In this remake of the 1960 film of the same name, Danny Ocean and 10 accomplices attempt a big heist at three major Las Vegas hotel-casinos. The lavish Bellaggio came out looking like a star because the movie captured its "rich design, grand entry and overall feeling of opulence," says Mairead Hennessy, general manager of the Hyatt Regency at the Pittsburgh airport.
Maid in Manhattan
A Cinderella story about a single mother from the Bronx who works as a maid in a luxury hotel and falls in love with a politician guest. Trivia: Set at Christmas, the movie was shot in July, says Kevin Croke, sales director at Manhattan's Roosevelt Hotel. Watch for taxis passing with windows open.
A teenage girl stays at a Catskills resort with her family and falls for her dance instructor. It's a favorite of Peter Strebel, president of Wyndham Hotels and Resorts, because it came out when he was 17 and worked as a clerk at a similar resort filled with "kids looking for fun and romance." Strebel says, "This film represents a time when love could blossom in the summer, and Patrick Swayze was the guy everyone wanted or wanted to be."
Same Time, Next Year
A man and woman meet annually starting in the 1950s for a weekend at a romantic inn despite being married to other people. It was shot at the Heritage House Inn near Mendocino, Calif. It's a favorite of Jay Rasulo, chairman of Disney's theme parks unit. "The film is a reflection of America's culture and politics during a fairly tumultuous time," he says. "It was their meetings at this inn, with its spectacular views and dutiful innkeeper, that represented the one constant in their lives during a period of such great change."
My Father The Hero
A man takes his teenage daughter with him on a vacation to a resort in the Bahamas, and she falls for a hotel employee. It's Choice Hotels CEO Charles Ledsinger's favorite hotel movie because the story line "reflected a father who had his hands full with a teenage daughter, something that reminds me of when my daughters were teenagers." The movie's tag line: "Fathers have just one problem with raising their daughters. They grow up!"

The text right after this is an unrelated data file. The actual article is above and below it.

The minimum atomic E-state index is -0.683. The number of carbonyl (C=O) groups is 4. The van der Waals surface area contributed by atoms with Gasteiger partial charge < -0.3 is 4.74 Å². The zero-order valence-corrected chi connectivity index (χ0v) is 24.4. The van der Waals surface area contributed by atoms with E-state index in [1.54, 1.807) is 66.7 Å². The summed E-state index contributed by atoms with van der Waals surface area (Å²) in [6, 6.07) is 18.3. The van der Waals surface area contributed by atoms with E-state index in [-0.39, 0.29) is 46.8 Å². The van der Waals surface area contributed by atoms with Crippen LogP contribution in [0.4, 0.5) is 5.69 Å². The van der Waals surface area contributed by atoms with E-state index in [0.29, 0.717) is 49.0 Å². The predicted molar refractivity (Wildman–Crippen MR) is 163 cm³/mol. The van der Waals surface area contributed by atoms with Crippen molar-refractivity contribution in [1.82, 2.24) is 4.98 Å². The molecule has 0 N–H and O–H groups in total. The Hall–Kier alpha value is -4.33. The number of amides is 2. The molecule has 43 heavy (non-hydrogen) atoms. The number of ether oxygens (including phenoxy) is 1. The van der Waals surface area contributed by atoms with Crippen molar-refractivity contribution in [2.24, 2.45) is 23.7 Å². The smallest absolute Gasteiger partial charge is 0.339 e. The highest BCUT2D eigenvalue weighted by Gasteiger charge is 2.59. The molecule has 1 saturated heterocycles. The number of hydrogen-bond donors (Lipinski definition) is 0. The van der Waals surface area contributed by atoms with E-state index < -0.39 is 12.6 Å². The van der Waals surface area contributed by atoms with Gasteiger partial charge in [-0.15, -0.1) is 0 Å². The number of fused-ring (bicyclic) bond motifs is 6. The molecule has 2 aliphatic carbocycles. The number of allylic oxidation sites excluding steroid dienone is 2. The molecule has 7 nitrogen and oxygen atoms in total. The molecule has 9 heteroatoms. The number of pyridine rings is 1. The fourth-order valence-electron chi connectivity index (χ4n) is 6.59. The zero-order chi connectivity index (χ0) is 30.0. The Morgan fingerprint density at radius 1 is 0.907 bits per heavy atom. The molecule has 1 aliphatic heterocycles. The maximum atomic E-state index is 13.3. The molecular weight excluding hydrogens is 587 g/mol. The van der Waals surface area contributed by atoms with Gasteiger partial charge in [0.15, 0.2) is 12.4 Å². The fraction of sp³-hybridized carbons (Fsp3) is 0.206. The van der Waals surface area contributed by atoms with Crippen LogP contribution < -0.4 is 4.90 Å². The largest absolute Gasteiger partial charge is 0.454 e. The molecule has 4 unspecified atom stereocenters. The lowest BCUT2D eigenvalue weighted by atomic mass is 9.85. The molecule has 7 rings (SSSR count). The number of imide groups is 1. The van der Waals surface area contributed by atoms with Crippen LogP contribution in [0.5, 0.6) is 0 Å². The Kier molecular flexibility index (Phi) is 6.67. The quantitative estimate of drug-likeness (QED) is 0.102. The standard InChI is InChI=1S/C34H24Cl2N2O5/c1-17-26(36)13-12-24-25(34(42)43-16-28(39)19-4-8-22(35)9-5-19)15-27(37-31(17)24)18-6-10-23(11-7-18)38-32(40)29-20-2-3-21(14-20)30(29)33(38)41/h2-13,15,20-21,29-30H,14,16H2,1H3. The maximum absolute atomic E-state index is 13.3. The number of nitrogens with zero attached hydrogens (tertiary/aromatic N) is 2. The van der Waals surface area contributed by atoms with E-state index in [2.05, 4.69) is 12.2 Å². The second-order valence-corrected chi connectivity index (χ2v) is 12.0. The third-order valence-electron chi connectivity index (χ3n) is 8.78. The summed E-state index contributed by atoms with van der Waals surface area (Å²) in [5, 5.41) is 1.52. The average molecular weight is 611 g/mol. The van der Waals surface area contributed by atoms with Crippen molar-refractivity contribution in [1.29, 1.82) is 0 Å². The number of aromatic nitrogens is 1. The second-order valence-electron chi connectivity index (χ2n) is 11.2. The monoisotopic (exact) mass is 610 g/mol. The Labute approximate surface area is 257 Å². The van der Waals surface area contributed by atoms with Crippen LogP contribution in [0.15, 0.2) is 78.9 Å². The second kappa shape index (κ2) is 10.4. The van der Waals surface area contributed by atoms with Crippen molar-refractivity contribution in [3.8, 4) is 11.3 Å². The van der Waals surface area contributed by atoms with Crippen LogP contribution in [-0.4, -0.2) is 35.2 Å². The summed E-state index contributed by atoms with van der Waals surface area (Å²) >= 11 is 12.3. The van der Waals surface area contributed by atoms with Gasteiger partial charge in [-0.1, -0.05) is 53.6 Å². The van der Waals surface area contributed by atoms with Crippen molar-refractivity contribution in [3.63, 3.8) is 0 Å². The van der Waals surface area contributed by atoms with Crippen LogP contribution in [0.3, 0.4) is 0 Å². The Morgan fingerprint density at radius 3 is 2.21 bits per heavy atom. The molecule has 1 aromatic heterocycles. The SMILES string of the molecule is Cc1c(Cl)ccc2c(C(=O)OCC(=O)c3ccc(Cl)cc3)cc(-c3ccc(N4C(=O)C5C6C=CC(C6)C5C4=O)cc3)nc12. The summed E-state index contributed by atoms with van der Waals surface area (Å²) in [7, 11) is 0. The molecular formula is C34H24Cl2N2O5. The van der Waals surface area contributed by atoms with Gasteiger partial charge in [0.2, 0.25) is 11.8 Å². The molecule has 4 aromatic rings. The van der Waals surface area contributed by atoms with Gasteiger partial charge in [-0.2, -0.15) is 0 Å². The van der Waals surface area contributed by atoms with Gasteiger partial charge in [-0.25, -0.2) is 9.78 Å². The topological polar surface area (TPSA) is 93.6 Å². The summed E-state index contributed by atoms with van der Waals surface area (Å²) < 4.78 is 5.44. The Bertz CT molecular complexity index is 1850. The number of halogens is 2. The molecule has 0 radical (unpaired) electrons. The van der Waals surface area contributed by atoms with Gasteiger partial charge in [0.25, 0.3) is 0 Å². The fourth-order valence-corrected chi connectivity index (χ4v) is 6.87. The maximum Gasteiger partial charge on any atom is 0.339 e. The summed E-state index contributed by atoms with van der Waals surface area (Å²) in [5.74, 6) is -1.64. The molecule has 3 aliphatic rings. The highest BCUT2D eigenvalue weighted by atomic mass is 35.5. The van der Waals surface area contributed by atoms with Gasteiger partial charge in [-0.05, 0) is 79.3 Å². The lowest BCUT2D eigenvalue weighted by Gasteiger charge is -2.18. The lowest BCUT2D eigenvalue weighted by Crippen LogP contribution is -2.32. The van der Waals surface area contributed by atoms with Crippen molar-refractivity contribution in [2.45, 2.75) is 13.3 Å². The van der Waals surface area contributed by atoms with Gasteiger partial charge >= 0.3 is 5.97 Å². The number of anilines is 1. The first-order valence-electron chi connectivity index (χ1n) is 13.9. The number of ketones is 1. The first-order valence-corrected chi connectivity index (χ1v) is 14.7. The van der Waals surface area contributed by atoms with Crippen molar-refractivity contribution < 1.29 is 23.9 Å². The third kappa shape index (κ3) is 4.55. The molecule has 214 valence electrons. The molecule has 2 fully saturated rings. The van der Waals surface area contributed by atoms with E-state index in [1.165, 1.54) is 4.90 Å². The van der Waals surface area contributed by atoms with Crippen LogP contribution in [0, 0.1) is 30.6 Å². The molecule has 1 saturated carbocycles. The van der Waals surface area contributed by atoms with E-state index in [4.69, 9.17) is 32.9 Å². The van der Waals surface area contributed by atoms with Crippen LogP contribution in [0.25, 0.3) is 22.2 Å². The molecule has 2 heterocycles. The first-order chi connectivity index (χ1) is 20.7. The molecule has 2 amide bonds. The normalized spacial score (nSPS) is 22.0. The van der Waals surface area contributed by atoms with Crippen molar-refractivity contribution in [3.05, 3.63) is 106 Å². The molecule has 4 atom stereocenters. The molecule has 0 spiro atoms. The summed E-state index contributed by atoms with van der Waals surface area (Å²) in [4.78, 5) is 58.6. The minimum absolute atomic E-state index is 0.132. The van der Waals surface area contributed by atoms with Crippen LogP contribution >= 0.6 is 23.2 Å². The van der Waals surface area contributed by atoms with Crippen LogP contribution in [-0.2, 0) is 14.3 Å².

What's Up, Doc?
The story, which takes place in San Francisco, centers on four identical plaid overnight bags and the people who own them. "I will never forget Ryan O'Neal destroying his room," says frequent traveler Ted London of Sacramento.
Comedy, 1970 with a 1999 re-make.
An ad executive and his wife fly to New York so he can interview with the top bosses about a promotion, Their dream trip turns into a nightmare. The couple, for instance, arrive at the Waldorf-Astoria long past check-in, only to find that the hotel had given away their room. Jack Lemon and Sandy Dennis starred in the first one; Steve Martin and Goldie Hawn in the second.
Neil Simon comedy about life in a hotel suite at New York's Plaza Hotel. Walter Matthau plays three roles: an inattentive husband, a brash movie producer and a father-of-the bride.
A Room With A View Comedy/drama/romance, 1985.
The movie tells a story of a young Englishwoman in the early 20th century who visits Florence and receives a hotel room without a view. "The film really captures the magic of visiting new places for the first time, and shows how exposure to different cultures can truly be life-changing," says Daniel Maskit, a Los Angeles-based film industry visual-effects expert.